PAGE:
Scott Peppet, Privacy Intermediaries
Comment by: Allan Friedman
Workshop draft abstract:
The Article explores the possibility of introducing “Privacy Intermediaries” into sensitive informational privacy domains. Privacy intermediaries are third parties that take on a neutral role as between two parties to an informational transaction (e.g., a web user and a web site, a search engine and an advertiser, a GPS-enabled smartphone user and a Starbucks, etc.). Privacy intermediaries gather information from one party and pass it to another, but they can de-identify or alter it to conceal a user’s identity. They have fiduciary duties to those they serve—duties not to reveal information without true consent; duties to secure information; duties to keep confidences. The general idea is that in some contexts, privacy intermediaries may be able to provide the information needed for efficiency purposes while keeping much raw data private.
Privacy intermediaries are not an entirely new idea. Computer scientists have studied “interactive techniques” involving active data administrators who selectively filter and disclose information; health regulators have built the (somewhat related) idea of “health information trustees” or “information custodians” into draft health information legislation; mobile technology developers are exploring the idea of “data vaults” to make sensor data useful but private; and privacy advocates have argued for personal data storage and vendor relationship management. Several recent startups—Personal.com, i-Allow.com, the Locker Project—are pursuing these ideas in the market. This Article is the first legal scholarship to investigate the idea of privacy intermediaries in depth, and the first to explore its legal implications.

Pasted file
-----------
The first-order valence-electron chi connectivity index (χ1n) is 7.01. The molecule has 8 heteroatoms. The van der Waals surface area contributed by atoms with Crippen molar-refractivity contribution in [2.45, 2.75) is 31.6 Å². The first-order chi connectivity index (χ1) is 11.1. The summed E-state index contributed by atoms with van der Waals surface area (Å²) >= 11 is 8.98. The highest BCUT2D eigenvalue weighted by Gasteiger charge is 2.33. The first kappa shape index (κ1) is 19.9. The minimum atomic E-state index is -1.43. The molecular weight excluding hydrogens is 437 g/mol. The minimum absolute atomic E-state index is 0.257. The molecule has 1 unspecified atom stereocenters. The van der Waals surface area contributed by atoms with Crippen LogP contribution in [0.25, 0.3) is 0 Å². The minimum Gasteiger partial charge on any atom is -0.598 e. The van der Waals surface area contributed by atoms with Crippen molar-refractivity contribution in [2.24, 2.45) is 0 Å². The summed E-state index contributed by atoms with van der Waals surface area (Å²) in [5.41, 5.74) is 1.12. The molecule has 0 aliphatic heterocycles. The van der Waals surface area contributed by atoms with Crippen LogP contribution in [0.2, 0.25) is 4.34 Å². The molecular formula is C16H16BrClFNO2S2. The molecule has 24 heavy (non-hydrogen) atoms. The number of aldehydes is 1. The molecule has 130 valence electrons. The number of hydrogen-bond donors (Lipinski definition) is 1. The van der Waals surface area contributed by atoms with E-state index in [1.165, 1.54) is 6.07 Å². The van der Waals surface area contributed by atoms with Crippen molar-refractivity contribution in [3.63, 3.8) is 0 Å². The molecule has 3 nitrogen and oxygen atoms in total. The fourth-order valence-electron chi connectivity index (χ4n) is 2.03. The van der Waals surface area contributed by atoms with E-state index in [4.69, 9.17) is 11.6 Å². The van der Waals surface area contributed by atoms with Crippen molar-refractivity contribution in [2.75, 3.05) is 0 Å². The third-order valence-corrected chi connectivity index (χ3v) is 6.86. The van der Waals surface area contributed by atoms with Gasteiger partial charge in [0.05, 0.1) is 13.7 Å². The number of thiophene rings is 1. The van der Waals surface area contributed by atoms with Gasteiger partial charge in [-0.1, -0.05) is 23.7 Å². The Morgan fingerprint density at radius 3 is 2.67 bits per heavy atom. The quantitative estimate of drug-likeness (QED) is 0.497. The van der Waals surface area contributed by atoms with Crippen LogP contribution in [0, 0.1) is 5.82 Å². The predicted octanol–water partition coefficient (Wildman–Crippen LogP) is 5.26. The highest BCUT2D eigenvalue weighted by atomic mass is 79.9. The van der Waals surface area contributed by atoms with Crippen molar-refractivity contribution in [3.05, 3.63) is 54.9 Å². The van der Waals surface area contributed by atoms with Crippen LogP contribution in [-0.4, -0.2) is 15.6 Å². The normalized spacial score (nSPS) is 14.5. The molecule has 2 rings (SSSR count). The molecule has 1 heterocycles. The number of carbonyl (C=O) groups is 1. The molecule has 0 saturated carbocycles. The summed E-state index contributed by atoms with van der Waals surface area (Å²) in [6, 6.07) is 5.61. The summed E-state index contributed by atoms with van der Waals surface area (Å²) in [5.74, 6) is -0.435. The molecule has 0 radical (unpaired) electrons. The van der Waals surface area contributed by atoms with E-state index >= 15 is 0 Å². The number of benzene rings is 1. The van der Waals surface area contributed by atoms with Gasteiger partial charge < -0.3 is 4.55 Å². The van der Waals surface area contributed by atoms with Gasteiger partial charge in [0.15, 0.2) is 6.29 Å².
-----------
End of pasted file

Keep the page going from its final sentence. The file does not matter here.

Those implications are complex. Most recent privacy scholarship has questioned the growing power of Internet intermediaries; this Article argues that we may need to strengthen, not weaken, intermediaries to bolster privacy. But how would privacy intermediaries work? What business model makes sense, is there a case for governmental subsidy, and what legal reforms (to Section 230, the third party doctrine, etc.) might be needed to truly effect their potential?
This Article explores these questions. Although it examines a prescriptive idea—the call for neutral third-party fiduciary Internet intermediaries—it is less a prescriptive argument for privacy intermediaries than an investigation of their potential and problems.